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Barr v. Matteo

360 U.S. 564 (1959)

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Barr v. Matteo

United States Supreme Court

360 U.S. 564 (1959)

Facts

John J. Madigan and Linda Matteo, government employees (plaintiffs) brought a libel suit against William G. Barr, the acting director of the agency where the employees worked (defendant). The suit was filed in a federal district court. The employees alleged that Barr defamed them in a press release that Barr issued explaining Barr’s reasons for suspending the employees regarding an agency plan that involved firing and rehiring agency employees on a temporary basis and paying the employees in cash for accumulated annual leave. The plan was not alleged to be illegal, but it was criticized by several senators on the Senate floor and was politically unpopular. The employees, who were named in the press release, alleged that the press release was made with malice and that it defamed them. Barr alleged that the press release was protected by either a qualified or absolute privilege. The district court instructed the jury to return a verdict for the employees if the jury found that the press release was defamatory. The jury returned a verdict for the employees, and Barr appealed on the sole issue of absolute privilege. The court of appeals found that Barr had acted outside the scope of his employment so that absolute privilege did not apply. Barr appealed and the Court remanded the case back to the court of appeals to address the qualified privilege. On remand, the court of appeals found that the press release was covered by qualified privilege that, because a jury could find that Barr acted with malice, would defeat the privilege. The court of appeals remanded the case to the district court for retrial. Barr again appealed on the issue of absolute privilege.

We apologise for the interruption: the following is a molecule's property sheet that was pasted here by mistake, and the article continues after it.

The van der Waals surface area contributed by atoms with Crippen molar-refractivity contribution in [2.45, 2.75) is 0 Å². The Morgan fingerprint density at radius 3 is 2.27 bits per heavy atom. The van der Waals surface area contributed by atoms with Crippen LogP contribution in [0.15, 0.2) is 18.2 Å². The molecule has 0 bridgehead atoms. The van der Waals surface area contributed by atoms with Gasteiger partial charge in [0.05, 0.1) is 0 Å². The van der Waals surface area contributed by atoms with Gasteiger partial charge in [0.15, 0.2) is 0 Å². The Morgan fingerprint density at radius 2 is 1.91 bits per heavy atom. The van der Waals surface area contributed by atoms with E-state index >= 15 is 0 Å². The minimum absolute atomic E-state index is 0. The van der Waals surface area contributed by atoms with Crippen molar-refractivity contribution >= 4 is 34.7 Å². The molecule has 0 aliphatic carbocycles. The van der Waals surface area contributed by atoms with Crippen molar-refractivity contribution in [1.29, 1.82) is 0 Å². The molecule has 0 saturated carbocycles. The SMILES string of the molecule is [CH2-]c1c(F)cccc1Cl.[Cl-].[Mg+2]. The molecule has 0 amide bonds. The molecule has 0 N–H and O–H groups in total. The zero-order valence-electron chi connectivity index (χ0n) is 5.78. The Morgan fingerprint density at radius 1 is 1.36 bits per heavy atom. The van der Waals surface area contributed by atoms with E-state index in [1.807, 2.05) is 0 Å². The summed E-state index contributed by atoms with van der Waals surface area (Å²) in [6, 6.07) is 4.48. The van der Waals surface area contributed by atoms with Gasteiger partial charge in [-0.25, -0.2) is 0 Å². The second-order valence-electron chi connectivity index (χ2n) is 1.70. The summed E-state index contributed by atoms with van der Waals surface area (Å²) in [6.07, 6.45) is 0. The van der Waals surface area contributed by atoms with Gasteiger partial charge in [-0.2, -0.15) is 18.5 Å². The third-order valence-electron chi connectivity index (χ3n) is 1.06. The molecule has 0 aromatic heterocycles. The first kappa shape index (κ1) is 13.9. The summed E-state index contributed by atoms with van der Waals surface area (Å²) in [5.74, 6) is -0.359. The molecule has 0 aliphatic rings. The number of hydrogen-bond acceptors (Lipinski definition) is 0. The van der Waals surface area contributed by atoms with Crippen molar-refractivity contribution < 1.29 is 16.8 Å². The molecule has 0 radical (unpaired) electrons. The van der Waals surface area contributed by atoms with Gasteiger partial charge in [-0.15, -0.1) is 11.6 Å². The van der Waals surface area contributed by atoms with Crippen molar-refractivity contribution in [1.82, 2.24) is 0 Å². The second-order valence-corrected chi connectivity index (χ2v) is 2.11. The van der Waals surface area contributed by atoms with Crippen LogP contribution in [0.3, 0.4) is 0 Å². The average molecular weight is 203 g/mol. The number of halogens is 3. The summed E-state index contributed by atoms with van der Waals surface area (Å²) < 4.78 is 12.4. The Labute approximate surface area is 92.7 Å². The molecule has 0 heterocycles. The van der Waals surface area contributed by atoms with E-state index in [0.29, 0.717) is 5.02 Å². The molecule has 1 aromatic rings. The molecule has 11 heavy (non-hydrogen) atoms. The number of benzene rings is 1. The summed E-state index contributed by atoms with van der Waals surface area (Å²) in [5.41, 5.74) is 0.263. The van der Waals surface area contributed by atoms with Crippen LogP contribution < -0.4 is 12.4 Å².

Rule of Law

Issue

Holding and Reasoning (Harlan, J.)

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